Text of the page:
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Discussion Starter · #1 ·
Hi all,

Am I reading the WIS correctly that the OEM battery on a 2002 9-3 SE is 780 CCA (per EN; 800 CCA SAE)? Does anyone actually make a battery of that capacity that fit our vehicles? Available here in the US?

The largest capacity I can find is 650 CCA. Considering the battery that came with my car is 550 CCA - and it's lasted the 5 years I've owned the car - I'm guessing 650 CCA is acceptable.

Figured I'd poll the audience!
 

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I just replaced my battery with an Exide group 47 battery from Home Depot (cheapest around by $30), and it's rated at 650 CCA. The one that was in the car, which was from some discount warehouse chain in Oregon I had never heard of, was 600 CCA. It was barely coping with Seattle's recent high 20s cold spell. I haven't seen a group 47 battery, which seems to be the only current size that fits under the battery cover, that's 780 CCA.
 

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I use the Optima red top battery which is 720 CCA. I had one on my old NG900 and I have one on my current 9-3, they have never let me down. Although they are pretty expensive right now, a few years ago they were much less
 

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Discussion Starter · #4 ·
I use the Optima red top battery which is 720 CCA. I had one on my old NG900 and I have one on my current 9-3, they have never let me down. Although they are pretty expensive right now, a few years ago they were much less
Which Red Top will fit in the 900/9-3? Did you have to modify the battery harness or tray to fit it?
 

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Without digging out WIS, I think your owner's manual will simply specify an amp-hour capacity.

I'd say that any good-quality battery in the specified size (Group 47) will do the job for you in Seattle. I put a NAPA Legend Import battery in my 900 in 2011, and its "650 CCA" has started the car fine ever since.

I have to smile at "high 20s cold snap". This December, I visited my friend's cottage for a few days, and overnight lows were as low as -30º, and -15º was a pretty warmish day. No block heater or anything, and the car started right up when it was time to leave.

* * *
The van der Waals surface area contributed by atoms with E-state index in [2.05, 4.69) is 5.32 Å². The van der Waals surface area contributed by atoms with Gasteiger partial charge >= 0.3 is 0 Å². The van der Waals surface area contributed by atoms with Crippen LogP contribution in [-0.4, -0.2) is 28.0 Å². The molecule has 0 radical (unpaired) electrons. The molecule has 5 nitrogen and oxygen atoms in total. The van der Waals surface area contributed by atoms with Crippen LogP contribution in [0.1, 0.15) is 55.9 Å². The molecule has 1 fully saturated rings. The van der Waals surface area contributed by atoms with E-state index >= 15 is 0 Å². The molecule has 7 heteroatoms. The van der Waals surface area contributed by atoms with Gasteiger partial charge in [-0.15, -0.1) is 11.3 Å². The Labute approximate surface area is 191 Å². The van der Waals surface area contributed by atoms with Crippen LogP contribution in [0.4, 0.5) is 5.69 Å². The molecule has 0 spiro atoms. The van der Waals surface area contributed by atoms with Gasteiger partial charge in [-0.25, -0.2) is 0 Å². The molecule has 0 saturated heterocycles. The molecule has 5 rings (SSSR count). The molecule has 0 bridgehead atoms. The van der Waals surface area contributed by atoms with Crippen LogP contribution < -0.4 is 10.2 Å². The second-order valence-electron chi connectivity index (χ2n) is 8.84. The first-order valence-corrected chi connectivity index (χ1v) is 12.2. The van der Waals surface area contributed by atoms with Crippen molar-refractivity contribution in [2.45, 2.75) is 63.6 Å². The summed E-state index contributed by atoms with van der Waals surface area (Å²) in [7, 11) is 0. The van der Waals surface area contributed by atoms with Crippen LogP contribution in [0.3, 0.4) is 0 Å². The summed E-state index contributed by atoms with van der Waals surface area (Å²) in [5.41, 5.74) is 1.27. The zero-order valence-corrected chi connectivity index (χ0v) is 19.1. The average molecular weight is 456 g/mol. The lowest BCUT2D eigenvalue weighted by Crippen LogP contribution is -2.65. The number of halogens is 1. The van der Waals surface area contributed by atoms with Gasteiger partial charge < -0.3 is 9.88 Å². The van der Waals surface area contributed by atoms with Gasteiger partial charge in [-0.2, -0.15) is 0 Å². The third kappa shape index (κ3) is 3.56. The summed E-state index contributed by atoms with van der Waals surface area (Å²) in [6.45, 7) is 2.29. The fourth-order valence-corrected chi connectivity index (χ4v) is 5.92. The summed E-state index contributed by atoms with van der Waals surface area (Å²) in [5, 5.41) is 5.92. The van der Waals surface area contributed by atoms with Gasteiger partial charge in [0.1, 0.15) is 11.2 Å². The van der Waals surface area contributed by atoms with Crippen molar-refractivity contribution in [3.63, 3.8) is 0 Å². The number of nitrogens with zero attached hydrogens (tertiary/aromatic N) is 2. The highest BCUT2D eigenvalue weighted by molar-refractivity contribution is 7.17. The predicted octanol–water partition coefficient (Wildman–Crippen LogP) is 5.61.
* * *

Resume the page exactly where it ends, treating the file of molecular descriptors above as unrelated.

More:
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You can use the larger battery from a 9-5 (H6/48) and get more CCA, but it won't fit under the battery cover. It does fit in the tray. I have one in my ng900. The cables can be a stretch for height to get over the terminals (OK once installed).

FYI - There were only two companies making lead acid batteries in the USA last I checked. They get branded under the names you know. The better one is Johnson Controls and theirs are usually warranted 5 -6 years. The other company's batteries (Excide?) tend to be warranted 3 years (and last that long).

FWIW, Sears recently cut their Diehard warranty back to three years, although I think they are still made by Johnson... actuarials at work, no doubt. I think Autozone still sells a Johnson made battery with a full warranty. Advance Auto has bounced around manufacturers. You can tell by the code on the battery who made it but I don't recall the details.
 

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Okay, I looked at WIS. It specifies 700 amps starting current. Without digging through all the standards, I'm pretty sure that that's going to be a bigger number than Cold Cranking Amps, which is at -18ºC.

As the OP stated, the car has been starting with a somewhat undersized battery for five years. There's no point in getting the highest CCA in a place like Seattle (and even less so in a hot climate). And I don't see any reason to stuff a larger battery in the car. Maybe if you were living in Kapuskasing ON or Rabbit Kettle NU, but the Pacific NW?

I went through some research when I thought my 9-5 battery was going bad. If that had turned out to be the case, I would have purchased the highest-level AC Delco Freedom battery. They're good batteries and no core charge from the local distributor.

As it turns out, my 9-5's battery is fine, the starter is sluggish. This is a "feature" of many 9-5 cars, which I think is strongly correlated to the Mitsubishi starter. Which, ha ha, is also found in 2002-2003 OG9-3 cars. :eek:

To add, Consumer Reports has some Group 47 batteries evaluated. Your library should be able to provide this info.
 
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